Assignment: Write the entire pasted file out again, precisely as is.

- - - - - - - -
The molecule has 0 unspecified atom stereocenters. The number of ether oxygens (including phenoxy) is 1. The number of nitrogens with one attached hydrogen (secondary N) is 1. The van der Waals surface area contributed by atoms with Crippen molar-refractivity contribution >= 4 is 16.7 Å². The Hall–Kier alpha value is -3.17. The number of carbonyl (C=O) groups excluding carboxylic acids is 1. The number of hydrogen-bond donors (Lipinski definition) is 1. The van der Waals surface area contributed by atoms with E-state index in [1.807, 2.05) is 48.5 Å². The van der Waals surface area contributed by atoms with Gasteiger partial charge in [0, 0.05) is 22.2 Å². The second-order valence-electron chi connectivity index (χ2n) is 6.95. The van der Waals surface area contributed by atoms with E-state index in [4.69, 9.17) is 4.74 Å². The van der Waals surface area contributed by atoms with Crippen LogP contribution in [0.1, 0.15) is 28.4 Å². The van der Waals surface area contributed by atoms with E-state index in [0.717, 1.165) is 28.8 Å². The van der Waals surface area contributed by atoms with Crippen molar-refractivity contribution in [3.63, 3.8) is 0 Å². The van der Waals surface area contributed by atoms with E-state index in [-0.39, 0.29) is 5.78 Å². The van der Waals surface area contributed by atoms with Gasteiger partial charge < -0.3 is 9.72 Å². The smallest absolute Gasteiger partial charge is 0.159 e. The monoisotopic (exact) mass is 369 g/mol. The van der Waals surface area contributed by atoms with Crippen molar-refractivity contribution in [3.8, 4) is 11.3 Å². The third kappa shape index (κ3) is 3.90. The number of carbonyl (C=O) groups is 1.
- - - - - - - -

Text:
The molecule has 0 unspecified atom stereocenters. The number of ether oxygens (including phenoxy) is 1. The number of nitrogens with one attached hydrogen (secondary N) is 1. The van der Waals surface area contributed by atoms with Crippen molar-refractivity contribution >= 4 is 16.7 Å². The Hall–Kier alpha value is -3.17. The number of carbonyl (C=O) groups excluding carboxylic acids is 1. The number of hydrogen-bond donors (Lipinski definition) is 1. The van der Waals surface area contributed by atoms with E-state index in [1.807, 2.05) is 48.5 Å². The van der Waals surface area contributed by atoms with Gasteiger partial charge in [0, 0.05) is 22.2 Å². The second-order valence-electron chi connectivity index (χ2n) is 6.95. The van der Waals surface area contributed by atoms with E-state index in [4.69, 9.17) is 4.74 Å². The van der Waals surface area contributed by atoms with Crippen LogP contribution in [0.1, 0.15) is 28.4 Å². The van der Waals surface area contributed by atoms with E-state index in [0.717, 1.165) is 28.8 Å². The van der Waals surface area contributed by atoms with Crippen molar-refractivity contribution in [3.63, 3.8) is 0 Å². The van der Waals surface area contributed by atoms with E-state index in [-0.39, 0.29) is 5.78 Å². The van der Waals surface area contributed by atoms with Gasteiger partial charge < -0.3 is 9.72 Å². The smallest absolute Gasteiger partial charge is 0.159 e. The monoisotopic (exact) mass is 369 g/mol. The van der Waals surface area contributed by atoms with Crippen molar-refractivity contribution in [3.8, 4) is 11.3 Å². The third kappa shape index (κ3) is 3.90. The number of carbonyl (C=O) groups is 1.